Terror attacks on Christians rising

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Philippe Ozores is Secretary-General of Aid to the Church in Need. PHOTO: ACN

The global head of Catholic charity Aid to the Church in Need has warned the persecution of Christians around the world is getting worse.

On a recent flying visit to Australia, ACN’s Secretary-General, Philippe Ozores, told The Catholic Weekly that in many countries the plight of Christians has become severe, mostly due to fundamentalism or anti-religion regimes.

“Unfortunately it’s getting worse in many countries,” Mr Ozores said. “Most of the Christians in the world are allowed to practice their faith freely but we have more and more countries where persecution is getting stronger.”

Members of Zion Church, which was bombed on Easter Sunday, pray at a community hall in Batticaloa, Sri Lanka, 5 May, 2019. In the wake of deadly Easter terrorist attacks on Sri Lanka churches and other sites, Pope Francis condemned the brutal killings and called on all Sri Lankans to strengthen efforts to foster peace and justice. PHOTO: CNS/Danish Siddiqui, Reuters

For some, the situation is so dangerous he said he was unable to talk about some ACN projects.

He urged Christians who live in freedom in Western countries to pray for their “brothers and sisters in faith” in countries where Christianity is completely suppressed.

“We still have regimes where governments systematically repress Christians only for the fact that they believe in Jesus Christ and so I think we should remember them in our prayers,” he said.

“We should be informed about what is going on and I think also that we have an obligation to give practical help as far as we can.”

ACN on the ground in the Philippines, November 2017. Children posed for a photo with (on the left) Jonathan Luciano, director of ACN Philippines, Bishop Edwin de la Peña y Angot, M.S.P. of Marawi and Philipp Ozores (Secretary General of ACN International) PHOTO: ACN

A major factor in the persecution of Christians around the world is Islamic fundamentalism, he said, particularly in Middle Eastern countries such as Syria, Iraq, Iran and Saudi Arabia.

“These are very bad places for Christians.” In China, Sinicisation—forcing religions to adapt to Chinese socialism—is “strengthening its hold on religion in general,” he said.

Meanwhile, in India, nationalist Hinduism is “reducing the liberty” of other religions including Christianity, with people forbidden to convert from Hinduism to another faith.

“A general culture is created which motivates people to exert violence.”

The faithful attend Mass at Beijing’s South Catholic Church Sept. 29, 2018. In a new book, the Vatican secretary of state, Cardinal Pietro Parolin, writes that the Vatican’s recent agreement with the Chinese government was motivated by a desire to spread the Gospel and assure freedom of the church. PHOTO: CNS/Jason Lee, Reuters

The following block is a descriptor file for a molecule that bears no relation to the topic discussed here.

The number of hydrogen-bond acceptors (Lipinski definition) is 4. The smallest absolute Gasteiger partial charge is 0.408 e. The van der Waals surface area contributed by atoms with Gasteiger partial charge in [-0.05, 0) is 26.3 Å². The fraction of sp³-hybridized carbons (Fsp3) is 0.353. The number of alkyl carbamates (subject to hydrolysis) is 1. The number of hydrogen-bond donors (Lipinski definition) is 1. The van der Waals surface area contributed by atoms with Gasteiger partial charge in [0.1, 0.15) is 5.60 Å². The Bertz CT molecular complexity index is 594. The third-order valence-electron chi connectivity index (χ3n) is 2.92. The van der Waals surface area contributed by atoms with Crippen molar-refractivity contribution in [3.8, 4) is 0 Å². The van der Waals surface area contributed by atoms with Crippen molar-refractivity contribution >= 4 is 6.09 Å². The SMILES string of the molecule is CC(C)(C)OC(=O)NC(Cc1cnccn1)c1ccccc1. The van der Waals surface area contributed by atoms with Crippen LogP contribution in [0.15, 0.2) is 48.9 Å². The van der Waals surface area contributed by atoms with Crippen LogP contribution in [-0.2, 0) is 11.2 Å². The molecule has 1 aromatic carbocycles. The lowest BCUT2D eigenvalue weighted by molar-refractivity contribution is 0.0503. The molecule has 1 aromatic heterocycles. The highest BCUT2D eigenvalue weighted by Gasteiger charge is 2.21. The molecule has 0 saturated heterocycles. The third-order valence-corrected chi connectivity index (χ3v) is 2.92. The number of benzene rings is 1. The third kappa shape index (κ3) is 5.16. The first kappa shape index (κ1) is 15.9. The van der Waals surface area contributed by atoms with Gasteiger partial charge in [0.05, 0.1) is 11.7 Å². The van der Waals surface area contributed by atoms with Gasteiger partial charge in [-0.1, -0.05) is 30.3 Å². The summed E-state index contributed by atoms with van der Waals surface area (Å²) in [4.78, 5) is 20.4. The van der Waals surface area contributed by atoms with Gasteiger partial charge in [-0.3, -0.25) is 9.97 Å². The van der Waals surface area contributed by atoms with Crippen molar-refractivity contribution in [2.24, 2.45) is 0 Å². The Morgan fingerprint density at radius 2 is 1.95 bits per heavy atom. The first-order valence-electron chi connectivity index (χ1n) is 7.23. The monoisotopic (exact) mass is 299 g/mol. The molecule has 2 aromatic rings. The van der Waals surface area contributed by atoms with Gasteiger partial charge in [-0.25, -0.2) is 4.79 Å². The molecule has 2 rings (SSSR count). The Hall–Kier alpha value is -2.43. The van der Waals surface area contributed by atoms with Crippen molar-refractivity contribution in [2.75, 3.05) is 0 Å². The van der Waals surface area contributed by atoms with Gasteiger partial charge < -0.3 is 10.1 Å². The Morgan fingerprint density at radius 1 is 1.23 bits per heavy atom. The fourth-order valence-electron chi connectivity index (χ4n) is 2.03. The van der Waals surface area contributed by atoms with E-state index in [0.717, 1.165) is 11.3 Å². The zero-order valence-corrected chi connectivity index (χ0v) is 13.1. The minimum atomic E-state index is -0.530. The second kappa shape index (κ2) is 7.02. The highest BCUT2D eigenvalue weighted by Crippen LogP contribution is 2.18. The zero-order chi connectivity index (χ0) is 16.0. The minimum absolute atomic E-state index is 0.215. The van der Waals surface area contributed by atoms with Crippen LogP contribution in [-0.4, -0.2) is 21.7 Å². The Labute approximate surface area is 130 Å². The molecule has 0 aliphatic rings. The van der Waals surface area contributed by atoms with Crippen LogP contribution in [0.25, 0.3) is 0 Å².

Terrorist groups are also pushing fundamentalist Islam in Africa.

“Islam has been in Africa for many centuries through the Arab traders … but more and more we see how terrorist groups are being funded and radical preachers are being brought in who teach the people not to accept these forms of collaboration … this is a very worrying trend.”

When Islamist fundamentalists detonated explosives in several churches and hotels in Sri Lanka on Easter Sunday, killing 253 and injuring hundreds, ACN was on the phone to local bishops the very same day, asking what they could do to help.

“Every year we have dozens of projects for the Church in Sri Lanka so we have strong, tight links with the bishops there. We just called to show that we’re thinking of them and to hear how we could help them.” Mr Ozores said. ACN has approved a special package of about A$200,000 to support the Church in Sri Lanka.

“The Church there needs on-going support to strengthen its presence and also to be a factor of peace-building in this multi-national, multi-religious country which is still recovering from its years-long civil war,” Mr Ozores said.

ACN is keen to help ensure that the terror attacks do not destabilise the Church or the region.

Based in Germany where ACN has its headquarters, Mr Ozores, was in Australia as part of his tour of ACN’s Pacific offices.

The pontifical charity has 23 offices around the world and receives 8,000 applications for funding each year from 150 countries. Thanks to the generosity of more than 400,000 people who donate to ACN, they are able to fund 5,000 projects each year.

“Faith is the motivation for what we do … It’s what inspires us but it’s also what we directly support through projects,” he said.

“We are in close touch with Christians on the ground and we fund projects with very specific help to allow the practice of faith. We really strive to keep the faith alive wherever the Church is threatened.

“We work in about 150 countries every year… the most necessary projects unfortunately happen in countries where we can’t mention [the work we’re doing]… that’s where our brothers and sisters need most help.”